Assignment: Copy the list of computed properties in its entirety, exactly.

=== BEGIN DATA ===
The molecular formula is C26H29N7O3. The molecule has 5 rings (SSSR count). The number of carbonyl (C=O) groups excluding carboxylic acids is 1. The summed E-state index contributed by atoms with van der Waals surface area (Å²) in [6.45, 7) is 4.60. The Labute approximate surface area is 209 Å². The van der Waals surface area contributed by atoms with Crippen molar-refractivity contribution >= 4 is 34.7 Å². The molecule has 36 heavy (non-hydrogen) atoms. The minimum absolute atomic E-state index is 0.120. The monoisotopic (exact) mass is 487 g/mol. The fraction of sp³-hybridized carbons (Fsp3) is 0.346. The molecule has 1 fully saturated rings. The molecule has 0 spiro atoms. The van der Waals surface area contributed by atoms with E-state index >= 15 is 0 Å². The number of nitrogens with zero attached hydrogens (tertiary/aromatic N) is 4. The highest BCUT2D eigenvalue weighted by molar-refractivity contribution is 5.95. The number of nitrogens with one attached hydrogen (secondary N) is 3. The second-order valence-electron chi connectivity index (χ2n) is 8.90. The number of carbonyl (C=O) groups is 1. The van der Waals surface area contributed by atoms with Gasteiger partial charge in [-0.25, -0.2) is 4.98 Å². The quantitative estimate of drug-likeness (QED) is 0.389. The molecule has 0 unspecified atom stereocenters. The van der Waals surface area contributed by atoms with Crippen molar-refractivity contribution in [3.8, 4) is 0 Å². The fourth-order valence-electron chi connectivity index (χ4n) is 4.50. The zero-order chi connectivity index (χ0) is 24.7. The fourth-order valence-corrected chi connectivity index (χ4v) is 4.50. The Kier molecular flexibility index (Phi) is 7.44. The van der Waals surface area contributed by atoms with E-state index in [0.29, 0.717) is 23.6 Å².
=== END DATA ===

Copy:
The molecular formula is C26H29N7O3. The molecule has 5 rings (SSSR count). The number of carbonyl (C=O) groups excluding carboxylic acids is 1. The summed E-state index contributed by atoms with van der Waals surface area (Å²) in [6.45, 7) is 4.60. The Labute approximate surface area is 209 Å². The van der Waals surface area contributed by atoms with Crippen molar-refractivity contribution >= 4 is 34.7 Å². The molecule has 36 heavy (non-hydrogen) atoms. The minimum absolute atomic E-state index is 0.120. The monoisotopic (exact) mass is 487 g/mol. The fraction of sp³-hybridized carbons (Fsp3) is 0.346. The molecule has 1 fully saturated rings. The molecule has 0 spiro atoms. The van der Waals surface area contributed by atoms with E-state index >= 15 is 0 Å². The number of nitrogens with zero attached hydrogens (tertiary/aromatic N) is 4. The highest BCUT2D eigenvalue weighted by molar-refractivity contribution is 5.95. The number of nitrogens with one attached hydrogen (secondary N) is 3. The second-order valence-electron chi connectivity index (χ2n) is 8.90. The number of carbonyl (C=O) groups is 1. The van der Waals surface area contributed by atoms with Gasteiger partial charge in [-0.25, -0.2) is 4.98 Å². The quantitative estimate of drug-likeness (QED) is 0.389. The molecule has 0 unspecified atom stereocenters. The van der Waals surface area contributed by atoms with Crippen molar-refractivity contribution in [3.8, 4) is 0 Å². The fourth-order valence-electron chi connectivity index (χ4n) is 4.50. The zero-order chi connectivity index (χ0) is 24.7. The fourth-order valence-corrected chi connectivity index (χ4v) is 4.50. The Kier molecular flexibility index (Phi) is 7.44. The van der Waals surface area contributed by atoms with E-state index in [0.29, 0.717) is 23.6 Å².